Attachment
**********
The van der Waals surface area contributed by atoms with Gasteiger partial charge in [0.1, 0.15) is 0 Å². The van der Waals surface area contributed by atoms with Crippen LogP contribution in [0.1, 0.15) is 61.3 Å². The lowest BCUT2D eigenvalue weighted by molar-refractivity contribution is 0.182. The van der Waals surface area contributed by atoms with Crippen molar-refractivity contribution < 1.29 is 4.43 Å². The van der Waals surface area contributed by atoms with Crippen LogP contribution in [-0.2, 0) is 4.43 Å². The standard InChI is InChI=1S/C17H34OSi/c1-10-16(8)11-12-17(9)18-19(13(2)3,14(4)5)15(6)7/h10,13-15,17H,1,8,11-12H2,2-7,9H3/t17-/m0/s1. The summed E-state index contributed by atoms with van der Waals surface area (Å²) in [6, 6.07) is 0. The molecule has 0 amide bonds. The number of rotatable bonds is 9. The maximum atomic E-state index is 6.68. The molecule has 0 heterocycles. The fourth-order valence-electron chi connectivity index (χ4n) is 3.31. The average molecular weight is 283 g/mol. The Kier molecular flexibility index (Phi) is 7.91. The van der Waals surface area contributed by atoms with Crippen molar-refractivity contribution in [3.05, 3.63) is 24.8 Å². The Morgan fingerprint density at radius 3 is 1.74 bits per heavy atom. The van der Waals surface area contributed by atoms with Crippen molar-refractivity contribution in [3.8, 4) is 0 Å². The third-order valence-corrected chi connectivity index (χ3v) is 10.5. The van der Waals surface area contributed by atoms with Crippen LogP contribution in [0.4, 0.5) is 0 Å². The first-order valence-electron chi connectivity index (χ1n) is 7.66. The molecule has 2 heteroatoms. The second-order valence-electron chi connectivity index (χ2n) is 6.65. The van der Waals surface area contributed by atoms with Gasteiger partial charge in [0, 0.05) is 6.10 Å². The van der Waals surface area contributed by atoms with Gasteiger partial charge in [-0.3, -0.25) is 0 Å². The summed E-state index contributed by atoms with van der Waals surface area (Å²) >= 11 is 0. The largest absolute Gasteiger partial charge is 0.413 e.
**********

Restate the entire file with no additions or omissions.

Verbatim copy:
The van der Waals surface area contributed by atoms with Gasteiger partial charge in [0.1, 0.15) is 0 Å². The van der Waals surface area contributed by atoms with Crippen LogP contribution in [0.1, 0.15) is 61.3 Å². The lowest BCUT2D eigenvalue weighted by molar-refractivity contribution is 0.182. The van der Waals surface area contributed by atoms with Crippen molar-refractivity contribution < 1.29 is 4.43 Å². The van der Waals surface area contributed by atoms with Crippen LogP contribution in [-0.2, 0) is 4.43 Å². The standard InChI is InChI=1S/C17H34OSi/c1-10-16(8)11-12-17(9)18-19(13(2)3,14(4)5)15(6)7/h10,13-15,17H,1,8,11-12H2,2-7,9H3/t17-/m0/s1. The summed E-state index contributed by atoms with van der Waals surface area (Å²) in [6, 6.07) is 0. The molecule has 0 amide bonds. The number of rotatable bonds is 9. The maximum atomic E-state index is 6.68. The molecule has 0 heterocycles. The fourth-order valence-electron chi connectivity index (χ4n) is 3.31. The average molecular weight is 283 g/mol. The Kier molecular flexibility index (Phi) is 7.91. The van der Waals surface area contributed by atoms with Crippen molar-refractivity contribution in [3.05, 3.63) is 24.8 Å². The Morgan fingerprint density at radius 3 is 1.74 bits per heavy atom. The van der Waals surface area contributed by atoms with Crippen molar-refractivity contribution in [3.8, 4) is 0 Å². The third-order valence-corrected chi connectivity index (χ3v) is 10.5. The van der Waals surface area contributed by atoms with Crippen LogP contribution in [0.4, 0.5) is 0 Å². The first-order valence-electron chi connectivity index (χ1n) is 7.66. The molecule has 2 heteroatoms. The second-order valence-electron chi connectivity index (χ2n) is 6.65. The van der Waals surface area contributed by atoms with Gasteiger partial charge in [0, 0.05) is 6.10 Å². The van der Waals surface area contributed by atoms with Gasteiger partial charge in [-0.3, -0.25) is 0 Å². The summed E-state index contributed by atoms with van der Waals surface area (Å²) >= 11 is 0. The largest absolute Gasteiger partial charge is 0.413 e.